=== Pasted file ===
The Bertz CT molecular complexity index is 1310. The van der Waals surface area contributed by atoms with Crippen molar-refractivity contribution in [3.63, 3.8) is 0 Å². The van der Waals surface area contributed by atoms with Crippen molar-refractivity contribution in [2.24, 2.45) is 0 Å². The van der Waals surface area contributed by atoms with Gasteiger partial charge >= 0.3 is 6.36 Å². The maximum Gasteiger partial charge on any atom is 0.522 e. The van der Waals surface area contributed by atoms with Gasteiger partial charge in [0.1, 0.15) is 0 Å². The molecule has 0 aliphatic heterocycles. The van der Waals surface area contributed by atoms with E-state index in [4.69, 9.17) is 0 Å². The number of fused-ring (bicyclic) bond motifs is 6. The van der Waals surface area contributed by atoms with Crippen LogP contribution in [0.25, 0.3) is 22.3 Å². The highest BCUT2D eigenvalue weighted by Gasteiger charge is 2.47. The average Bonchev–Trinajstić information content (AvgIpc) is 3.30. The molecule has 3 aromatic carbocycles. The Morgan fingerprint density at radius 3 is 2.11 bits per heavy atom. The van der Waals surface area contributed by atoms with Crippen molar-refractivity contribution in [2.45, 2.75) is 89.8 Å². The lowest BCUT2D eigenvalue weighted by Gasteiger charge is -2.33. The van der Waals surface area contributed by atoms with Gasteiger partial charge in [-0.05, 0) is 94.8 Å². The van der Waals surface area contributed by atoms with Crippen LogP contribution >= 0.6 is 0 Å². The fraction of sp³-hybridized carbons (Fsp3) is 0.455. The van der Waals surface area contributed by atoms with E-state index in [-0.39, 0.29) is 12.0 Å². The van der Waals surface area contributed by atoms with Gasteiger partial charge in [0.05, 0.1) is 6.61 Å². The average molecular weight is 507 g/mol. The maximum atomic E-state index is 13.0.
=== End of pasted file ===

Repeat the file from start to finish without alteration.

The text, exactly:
The Bertz CT molecular complexity index is 1310. The van der Waals surface area contributed by atoms with Crippen molar-refractivity contribution in [3.63, 3.8) is 0 Å². The van der Waals surface area contributed by atoms with Crippen molar-refractivity contribution in [2.24, 2.45) is 0 Å². The van der Waals surface area contributed by atoms with Gasteiger partial charge >= 0.3 is 6.36 Å². The maximum Gasteiger partial charge on any atom is 0.522 e. The van der Waals surface area contributed by atoms with Gasteiger partial charge in [0.1, 0.15) is 0 Å². The molecule has 0 aliphatic heterocycles. The van der Waals surface area contributed by atoms with E-state index in [4.69, 9.17) is 0 Å². The number of fused-ring (bicyclic) bond motifs is 6. The van der Waals surface area contributed by atoms with Crippen LogP contribution in [0.25, 0.3) is 22.3 Å². The highest BCUT2D eigenvalue weighted by Gasteiger charge is 2.47. The average Bonchev–Trinajstić information content (AvgIpc) is 3.30. The molecule has 3 aromatic carbocycles. The Morgan fingerprint density at radius 3 is 2.11 bits per heavy atom. The van der Waals surface area contributed by atoms with Crippen molar-refractivity contribution in [2.45, 2.75) is 89.8 Å². The lowest BCUT2D eigenvalue weighted by Gasteiger charge is -2.33. The van der Waals surface area contributed by atoms with Gasteiger partial charge in [-0.05, 0) is 94.8 Å². The van der Waals surface area contributed by atoms with Crippen LogP contribution >= 0.6 is 0 Å². The fraction of sp³-hybridized carbons (Fsp3) is 0.455. The van der Waals surface area contributed by atoms with E-state index in [-0.39, 0.29) is 12.0 Å². The van der Waals surface area contributed by atoms with Gasteiger partial charge in [0.05, 0.1) is 6.61 Å². The average molecular weight is 507 g/mol. The maximum atomic E-state index is 13.0.